Signings at this point in the NFL preseason usually fly under the radar. Normally, all the big names are already getting settled in their new cities. Perhaps not this year – the New England Patriots, who always seem to be the leader in the “wait, they signed who?” news stories, are about to sign Jeff Demps, silver medalist in the 4x100 relay in the London Olympics. Demps, of course, played running back for the Florida Gators, playing a key role in their 2009 championship season – and by that, I mean, being their leading non-Tebow running back.
Demps had been projected as a third or fourth round draft pick, before he decided to focus on his track career for a shot at Olympic gold –or, well, silver, as it turned out, but that’s pretty good, too. It looks like he’ll be able to have his cake and eat it too, though – he’ll likely be an instant upgrade to the Patriots return game, supplanting Julian Edelman and Danny Woodhead, and sliding in to a sort of utility role in the backfield, assuming he puts back on the weight he dropped to enhance his sprinting speed. Not an earth-shattering signing, by any means, but an interesting one – a silver medal brings with it a bit of cachet that mid-August signings normally lack.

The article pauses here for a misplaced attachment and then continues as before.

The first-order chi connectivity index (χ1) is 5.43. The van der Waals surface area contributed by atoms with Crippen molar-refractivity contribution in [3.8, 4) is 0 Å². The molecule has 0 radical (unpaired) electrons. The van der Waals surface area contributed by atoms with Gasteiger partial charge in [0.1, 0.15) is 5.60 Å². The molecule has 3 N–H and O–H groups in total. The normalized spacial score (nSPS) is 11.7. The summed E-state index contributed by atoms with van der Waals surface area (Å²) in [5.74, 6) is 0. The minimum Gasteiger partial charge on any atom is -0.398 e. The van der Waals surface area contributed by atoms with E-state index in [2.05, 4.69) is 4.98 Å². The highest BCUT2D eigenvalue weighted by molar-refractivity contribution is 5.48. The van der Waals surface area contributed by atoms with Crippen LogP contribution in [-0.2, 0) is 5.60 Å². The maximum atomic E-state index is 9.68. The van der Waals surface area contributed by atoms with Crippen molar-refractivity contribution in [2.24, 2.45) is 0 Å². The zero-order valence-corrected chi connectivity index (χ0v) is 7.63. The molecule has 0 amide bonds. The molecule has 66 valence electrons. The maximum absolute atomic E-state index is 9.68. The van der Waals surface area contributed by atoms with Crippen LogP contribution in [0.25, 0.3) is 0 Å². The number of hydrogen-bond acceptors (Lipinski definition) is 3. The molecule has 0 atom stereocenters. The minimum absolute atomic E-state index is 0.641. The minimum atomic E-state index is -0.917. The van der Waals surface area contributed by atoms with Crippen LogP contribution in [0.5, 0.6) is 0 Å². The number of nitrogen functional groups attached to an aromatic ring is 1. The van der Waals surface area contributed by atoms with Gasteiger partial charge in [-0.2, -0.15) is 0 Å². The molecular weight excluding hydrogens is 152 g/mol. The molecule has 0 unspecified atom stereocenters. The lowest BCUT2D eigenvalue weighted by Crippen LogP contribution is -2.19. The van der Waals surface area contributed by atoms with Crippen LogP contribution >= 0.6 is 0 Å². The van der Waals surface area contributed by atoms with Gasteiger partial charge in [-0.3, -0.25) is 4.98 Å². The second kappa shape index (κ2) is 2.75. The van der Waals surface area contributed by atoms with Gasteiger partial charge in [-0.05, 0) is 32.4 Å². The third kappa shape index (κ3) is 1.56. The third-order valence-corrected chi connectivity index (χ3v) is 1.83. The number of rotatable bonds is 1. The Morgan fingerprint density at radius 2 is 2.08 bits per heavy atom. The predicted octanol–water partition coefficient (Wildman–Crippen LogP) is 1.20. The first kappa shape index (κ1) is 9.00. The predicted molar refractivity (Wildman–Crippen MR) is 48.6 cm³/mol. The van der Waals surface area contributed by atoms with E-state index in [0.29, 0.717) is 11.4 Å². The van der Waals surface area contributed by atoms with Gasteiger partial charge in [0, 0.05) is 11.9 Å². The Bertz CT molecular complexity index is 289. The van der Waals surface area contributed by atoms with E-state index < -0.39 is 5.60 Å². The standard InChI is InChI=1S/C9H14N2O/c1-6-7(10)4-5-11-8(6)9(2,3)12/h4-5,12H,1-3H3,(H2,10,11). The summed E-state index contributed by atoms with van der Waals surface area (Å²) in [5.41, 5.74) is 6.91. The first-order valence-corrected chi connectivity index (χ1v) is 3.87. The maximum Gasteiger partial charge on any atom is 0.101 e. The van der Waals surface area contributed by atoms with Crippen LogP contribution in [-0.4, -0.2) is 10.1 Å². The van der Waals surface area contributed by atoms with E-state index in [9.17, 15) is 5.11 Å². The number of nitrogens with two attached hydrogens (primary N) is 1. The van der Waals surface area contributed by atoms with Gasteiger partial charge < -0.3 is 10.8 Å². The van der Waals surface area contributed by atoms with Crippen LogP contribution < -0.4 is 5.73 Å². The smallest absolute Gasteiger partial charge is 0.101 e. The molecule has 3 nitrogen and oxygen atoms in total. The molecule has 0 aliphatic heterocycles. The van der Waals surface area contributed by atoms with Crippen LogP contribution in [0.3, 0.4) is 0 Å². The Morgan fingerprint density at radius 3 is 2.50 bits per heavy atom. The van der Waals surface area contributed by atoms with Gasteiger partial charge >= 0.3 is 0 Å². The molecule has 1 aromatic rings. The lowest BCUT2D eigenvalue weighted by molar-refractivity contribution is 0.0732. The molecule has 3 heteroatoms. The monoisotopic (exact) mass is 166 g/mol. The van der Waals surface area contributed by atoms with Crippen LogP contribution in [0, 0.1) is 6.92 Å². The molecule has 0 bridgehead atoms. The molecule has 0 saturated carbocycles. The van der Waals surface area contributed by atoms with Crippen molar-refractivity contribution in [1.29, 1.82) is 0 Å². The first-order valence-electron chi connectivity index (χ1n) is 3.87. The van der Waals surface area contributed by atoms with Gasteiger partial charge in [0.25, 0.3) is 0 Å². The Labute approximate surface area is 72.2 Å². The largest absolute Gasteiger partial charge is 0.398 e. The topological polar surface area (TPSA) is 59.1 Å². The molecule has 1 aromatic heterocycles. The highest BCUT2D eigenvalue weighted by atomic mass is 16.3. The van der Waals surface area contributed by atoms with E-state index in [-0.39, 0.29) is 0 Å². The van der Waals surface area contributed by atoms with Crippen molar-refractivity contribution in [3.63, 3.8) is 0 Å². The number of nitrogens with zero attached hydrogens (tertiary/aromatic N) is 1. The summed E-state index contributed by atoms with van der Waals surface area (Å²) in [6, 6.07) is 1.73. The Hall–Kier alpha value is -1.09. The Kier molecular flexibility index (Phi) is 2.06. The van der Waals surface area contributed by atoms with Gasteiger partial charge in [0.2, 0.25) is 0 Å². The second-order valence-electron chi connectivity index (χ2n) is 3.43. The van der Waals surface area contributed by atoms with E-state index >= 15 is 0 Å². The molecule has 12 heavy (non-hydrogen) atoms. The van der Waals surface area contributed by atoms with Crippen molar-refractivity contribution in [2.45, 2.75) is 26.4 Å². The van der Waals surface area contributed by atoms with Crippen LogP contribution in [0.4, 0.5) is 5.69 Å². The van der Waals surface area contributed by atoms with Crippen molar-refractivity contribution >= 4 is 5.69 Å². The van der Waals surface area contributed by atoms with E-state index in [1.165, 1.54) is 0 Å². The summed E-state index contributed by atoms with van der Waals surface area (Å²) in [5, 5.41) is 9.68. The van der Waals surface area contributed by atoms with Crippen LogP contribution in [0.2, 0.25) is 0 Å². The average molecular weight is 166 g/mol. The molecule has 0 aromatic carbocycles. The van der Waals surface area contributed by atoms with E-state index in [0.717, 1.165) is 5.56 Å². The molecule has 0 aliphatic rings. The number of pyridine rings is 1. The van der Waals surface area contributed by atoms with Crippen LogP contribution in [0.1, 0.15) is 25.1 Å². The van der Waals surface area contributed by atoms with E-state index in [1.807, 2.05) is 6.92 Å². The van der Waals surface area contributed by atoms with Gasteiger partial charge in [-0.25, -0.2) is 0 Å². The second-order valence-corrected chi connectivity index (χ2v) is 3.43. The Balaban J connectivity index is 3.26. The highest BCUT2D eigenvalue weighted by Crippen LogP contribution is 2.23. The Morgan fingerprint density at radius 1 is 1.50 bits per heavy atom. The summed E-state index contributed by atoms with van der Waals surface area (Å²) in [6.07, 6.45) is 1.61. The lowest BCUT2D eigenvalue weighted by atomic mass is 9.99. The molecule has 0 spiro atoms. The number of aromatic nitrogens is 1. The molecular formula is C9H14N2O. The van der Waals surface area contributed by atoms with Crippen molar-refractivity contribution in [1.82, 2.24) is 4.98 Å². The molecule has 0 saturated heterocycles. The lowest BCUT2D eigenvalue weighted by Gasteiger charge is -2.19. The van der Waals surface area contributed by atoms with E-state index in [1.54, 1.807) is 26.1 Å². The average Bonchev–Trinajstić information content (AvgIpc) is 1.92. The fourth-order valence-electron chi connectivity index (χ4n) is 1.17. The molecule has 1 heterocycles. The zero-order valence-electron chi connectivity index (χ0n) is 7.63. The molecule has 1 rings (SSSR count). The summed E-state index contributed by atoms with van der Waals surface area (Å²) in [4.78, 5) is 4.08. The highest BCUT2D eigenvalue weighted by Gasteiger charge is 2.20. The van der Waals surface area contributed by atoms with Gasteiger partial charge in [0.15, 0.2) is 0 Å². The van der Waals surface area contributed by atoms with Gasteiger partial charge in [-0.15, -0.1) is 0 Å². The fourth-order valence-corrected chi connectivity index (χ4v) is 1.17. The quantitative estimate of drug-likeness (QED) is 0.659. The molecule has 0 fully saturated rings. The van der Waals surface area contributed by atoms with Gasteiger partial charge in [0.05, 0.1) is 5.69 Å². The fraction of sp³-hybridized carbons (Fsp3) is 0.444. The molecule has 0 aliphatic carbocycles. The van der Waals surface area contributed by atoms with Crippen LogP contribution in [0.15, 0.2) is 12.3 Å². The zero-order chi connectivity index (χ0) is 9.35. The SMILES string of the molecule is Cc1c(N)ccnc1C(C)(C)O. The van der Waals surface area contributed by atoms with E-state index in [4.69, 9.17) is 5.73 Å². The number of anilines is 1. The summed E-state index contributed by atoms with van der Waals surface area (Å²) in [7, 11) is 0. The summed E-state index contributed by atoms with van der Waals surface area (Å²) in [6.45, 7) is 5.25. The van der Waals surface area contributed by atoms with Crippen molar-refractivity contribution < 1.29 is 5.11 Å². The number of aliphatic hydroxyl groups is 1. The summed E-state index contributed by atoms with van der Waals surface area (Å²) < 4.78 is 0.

He’s not the first Olympian to enter the NFL, of course. Bob Hayes, of course, was the World’s Fastest Man in 1964 in Tokyo, winning a gold medal in the 100 meters in a (then) blistering time of ten seconds flat, a world record. To say Hayes made a successful transition to the NFL would be an understatement – a multiple offensive threat, Hayes is credited with forcing defenses to develop the zone and bump and run defenses to try to have a hope of containing him, because no one could match his speed. A hall of famer, Hayes is the only man in the history of the world to have a gold medal and a Super Bowl ring.
He’s not the only one, of course – Jim Thorpe is a legend in multiple sports, and his pro-football career actually caused him to be stripped of his decathlon gold medal for many years. 80 years later, an active pro-football career didn’t stop Herschel Walker from being part of the Olympic bobsled team. Ollie Matson, a hall of fame running back, earned a couple medals in 1952 Helsinki. Even Carl Lewis got drafted by the Cowboys in 1984, though he never actually played in the league. That’s just a selection – while there’s never been a huge pipeline, the path from the Olympic track to the gridiron has been well travelled.
A world class athlete is a world class athlete, regardless of sport. Maybe Roger Goodell’s dream of football becoming an Olympic sport is a bit ambitious, but a number of those medalists we cheered on for two weeks in London could easily make their impact felt on the field.